Supreme Court of the United States
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Historic Collections

The Supreme Court has been acquiring works of art since the 1830s, beginning with busts and portraits of the Chief Justices. These objects were placed in the Courtroom and Robing Room when the Court met in the U.S. Capitol, seen to left and right. With the move to the Supreme Court Building in 1935, efforts to add to this collection increased, and by 1973, Chief Justice Warren E. Burger had created the Office of the Curator to manage this collection. Today, objects from the collection are used throughout the building and in the changing exhibition program.

The Curator’s Office continues to build this collection through donations and with the support of the Supreme Court Historical Society. If you know of a Supreme Court-related object, please contact the Curator's Office.

Some of the collecting areas include:

includes oaths of office, speeches, docket books, miscellaneous papers of Justices, as well as some documents relating to the construction and architecture of the Supreme Court Building.
  • To request access to the small collection of historic docket books, please follow these Instructions.
  • The official case-related papers are transferred by the Clerk's Office to the National Archives.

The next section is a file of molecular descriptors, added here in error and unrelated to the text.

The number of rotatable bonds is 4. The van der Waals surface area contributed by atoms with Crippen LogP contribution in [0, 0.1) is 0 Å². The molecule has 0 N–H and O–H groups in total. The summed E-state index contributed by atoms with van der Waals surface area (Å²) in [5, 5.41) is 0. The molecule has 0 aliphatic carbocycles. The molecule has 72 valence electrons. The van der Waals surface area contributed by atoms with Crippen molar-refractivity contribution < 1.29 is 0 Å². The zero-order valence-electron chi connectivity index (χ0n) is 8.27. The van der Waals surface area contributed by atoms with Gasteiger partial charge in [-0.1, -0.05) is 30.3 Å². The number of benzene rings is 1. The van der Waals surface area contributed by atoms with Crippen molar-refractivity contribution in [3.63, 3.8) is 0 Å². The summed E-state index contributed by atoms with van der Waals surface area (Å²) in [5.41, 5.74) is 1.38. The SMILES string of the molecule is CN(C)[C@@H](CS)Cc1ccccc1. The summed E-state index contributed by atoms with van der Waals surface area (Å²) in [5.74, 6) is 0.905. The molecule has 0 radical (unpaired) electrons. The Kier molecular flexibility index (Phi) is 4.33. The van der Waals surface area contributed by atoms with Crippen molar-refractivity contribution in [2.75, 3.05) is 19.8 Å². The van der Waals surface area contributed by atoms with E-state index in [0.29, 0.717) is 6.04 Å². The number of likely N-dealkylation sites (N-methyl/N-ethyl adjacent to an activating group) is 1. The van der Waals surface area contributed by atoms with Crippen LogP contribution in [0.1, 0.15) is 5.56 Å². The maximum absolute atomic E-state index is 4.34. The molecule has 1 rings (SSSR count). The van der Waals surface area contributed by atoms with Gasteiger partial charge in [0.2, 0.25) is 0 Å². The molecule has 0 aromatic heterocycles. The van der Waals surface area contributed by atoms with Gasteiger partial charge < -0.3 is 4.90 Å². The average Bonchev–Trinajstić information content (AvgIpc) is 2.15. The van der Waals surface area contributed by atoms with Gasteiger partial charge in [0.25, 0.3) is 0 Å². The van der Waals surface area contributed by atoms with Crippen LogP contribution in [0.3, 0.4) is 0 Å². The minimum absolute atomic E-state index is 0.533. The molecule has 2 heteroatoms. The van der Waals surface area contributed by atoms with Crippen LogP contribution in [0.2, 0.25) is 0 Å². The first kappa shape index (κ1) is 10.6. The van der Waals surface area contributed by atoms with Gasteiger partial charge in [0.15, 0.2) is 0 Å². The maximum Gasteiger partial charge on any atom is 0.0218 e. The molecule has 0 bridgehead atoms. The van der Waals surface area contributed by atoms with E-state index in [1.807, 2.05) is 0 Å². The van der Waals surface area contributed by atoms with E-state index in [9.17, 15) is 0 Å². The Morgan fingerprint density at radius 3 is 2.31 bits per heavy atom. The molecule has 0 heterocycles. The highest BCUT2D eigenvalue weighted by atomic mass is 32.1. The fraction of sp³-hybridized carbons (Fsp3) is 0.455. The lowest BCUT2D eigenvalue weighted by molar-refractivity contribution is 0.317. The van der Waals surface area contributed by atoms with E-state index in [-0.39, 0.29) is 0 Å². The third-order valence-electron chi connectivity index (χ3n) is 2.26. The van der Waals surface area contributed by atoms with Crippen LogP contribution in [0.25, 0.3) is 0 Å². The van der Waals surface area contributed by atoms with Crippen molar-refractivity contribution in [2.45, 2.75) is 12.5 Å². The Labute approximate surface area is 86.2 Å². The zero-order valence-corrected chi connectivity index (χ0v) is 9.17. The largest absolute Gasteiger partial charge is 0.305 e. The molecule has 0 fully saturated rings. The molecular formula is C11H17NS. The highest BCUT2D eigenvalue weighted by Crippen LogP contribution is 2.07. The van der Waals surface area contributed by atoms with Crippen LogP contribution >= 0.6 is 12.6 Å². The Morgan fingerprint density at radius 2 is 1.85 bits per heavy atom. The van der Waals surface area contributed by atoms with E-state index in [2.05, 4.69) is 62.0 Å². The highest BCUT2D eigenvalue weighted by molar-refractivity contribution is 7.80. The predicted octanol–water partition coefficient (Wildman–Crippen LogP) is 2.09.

• For a complete listing of the location of Justices papers, please refer to the Directory of Manuscript Collections Related to Federal Judges maintained by the Federal Judicial Center.
Decorative Arts
includes historic furnishings, antique furniture, and other decorative arts. Collection pieces are used in many rooms throughout the building. Significant items include Chief Justice John Marshall's Bench Chair, a clock owned by Joseph Story and Late Federal sideboard, attributed to Thomas Seymour, Boston, Mass., c. 1815.
Fine Arts
includes portraits, miniatures, and busts of Justices and those associated with the Court many of which are on exhibit throughout the building.
Graphic Arts
includes lithographs, engravings, and photographs associated with the Justices, former meeting places of the Supreme Court, the Supreme Court Building, and other related topics.
Memorabilia & Ephemera
includes objects that are associated with Justices such as furniture, robes, desk sets, clocks, and traveling cases.


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